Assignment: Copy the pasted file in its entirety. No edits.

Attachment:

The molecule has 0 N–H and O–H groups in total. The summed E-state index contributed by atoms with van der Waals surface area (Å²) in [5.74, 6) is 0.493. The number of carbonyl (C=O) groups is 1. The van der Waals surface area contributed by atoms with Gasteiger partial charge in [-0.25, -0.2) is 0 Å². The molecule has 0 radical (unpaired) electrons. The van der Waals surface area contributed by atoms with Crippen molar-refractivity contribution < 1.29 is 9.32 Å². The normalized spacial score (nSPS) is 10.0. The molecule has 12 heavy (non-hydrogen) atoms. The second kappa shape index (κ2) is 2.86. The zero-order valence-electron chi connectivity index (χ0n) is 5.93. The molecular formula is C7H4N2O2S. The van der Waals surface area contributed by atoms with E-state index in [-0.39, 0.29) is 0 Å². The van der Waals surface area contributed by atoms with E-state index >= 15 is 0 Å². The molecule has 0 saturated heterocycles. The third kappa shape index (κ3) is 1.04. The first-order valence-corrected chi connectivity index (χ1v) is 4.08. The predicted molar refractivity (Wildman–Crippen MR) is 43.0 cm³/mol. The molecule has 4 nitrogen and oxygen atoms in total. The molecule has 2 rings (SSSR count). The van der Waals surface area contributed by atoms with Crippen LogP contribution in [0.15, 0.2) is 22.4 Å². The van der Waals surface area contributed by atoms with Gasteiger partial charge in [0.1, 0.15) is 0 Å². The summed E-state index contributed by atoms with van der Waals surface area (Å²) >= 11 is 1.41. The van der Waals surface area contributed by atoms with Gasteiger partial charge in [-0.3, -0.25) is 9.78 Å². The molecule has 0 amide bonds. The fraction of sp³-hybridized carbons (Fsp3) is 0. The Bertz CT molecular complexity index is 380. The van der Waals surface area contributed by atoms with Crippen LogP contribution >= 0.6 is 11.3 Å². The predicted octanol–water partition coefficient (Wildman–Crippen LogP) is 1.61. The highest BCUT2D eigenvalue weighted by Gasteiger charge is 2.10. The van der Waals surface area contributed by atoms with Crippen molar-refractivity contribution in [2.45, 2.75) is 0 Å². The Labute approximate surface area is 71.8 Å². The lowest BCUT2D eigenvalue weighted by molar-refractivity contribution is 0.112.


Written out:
The molecule has 0 N–H and O–H groups in total. The summed E-state index contributed by atoms with van der Waals surface area (Å²) in [5.74, 6) is 0.493. The number of carbonyl (C=O) groups is 1. The van der Waals surface area contributed by atoms with Gasteiger partial charge in [-0.25, -0.2) is 0 Å². The molecule has 0 radical (unpaired) electrons. The van der Waals surface area contributed by atoms with Crippen molar-refractivity contribution < 1.29 is 9.32 Å². The normalized spacial score (nSPS) is 10.0. The molecule has 12 heavy (non-hydrogen) atoms. The second kappa shape index (κ2) is 2.86. The zero-order valence-electron chi connectivity index (χ0n) is 5.93. The molecular formula is C7H4N2O2S. The van der Waals surface area contributed by atoms with E-state index in [-0.39, 0.29) is 0 Å². The van der Waals surface area contributed by atoms with E-state index >= 15 is 0 Å². The molecule has 0 saturated heterocycles. The third kappa shape index (κ3) is 1.04. The first-order valence-corrected chi connectivity index (χ1v) is 4.08. The predicted molar refractivity (Wildman–Crippen MR) is 43.0 cm³/mol. The molecule has 4 nitrogen and oxygen atoms in total. The molecule has 2 rings (SSSR count). The van der Waals surface area contributed by atoms with Crippen LogP contribution in [0.15, 0.2) is 22.4 Å². The van der Waals surface area contributed by atoms with Gasteiger partial charge in [0.1, 0.15) is 0 Å². The summed E-state index contributed by atoms with van der Waals surface area (Å²) >= 11 is 1.41. The van der Waals surface area contributed by atoms with Gasteiger partial charge in [-0.3, -0.25) is 9.78 Å². The molecule has 0 amide bonds. The fraction of sp³-hybridized carbons (Fsp3) is 0. The Bertz CT molecular complexity index is 380. The van der Waals surface area contributed by atoms with Crippen LogP contribution >= 0.6 is 11.3 Å². The predicted octanol–water partition coefficient (Wildman–Crippen LogP) is 1.61. The highest BCUT2D eigenvalue weighted by Gasteiger charge is 2.10. The van der Waals surface area contributed by atoms with Crippen molar-refractivity contribution in [2.45, 2.75) is 0 Å². The Labute approximate surface area is 71.8 Å². The lowest BCUT2D eigenvalue weighted by molar-refractivity contribution is 0.112.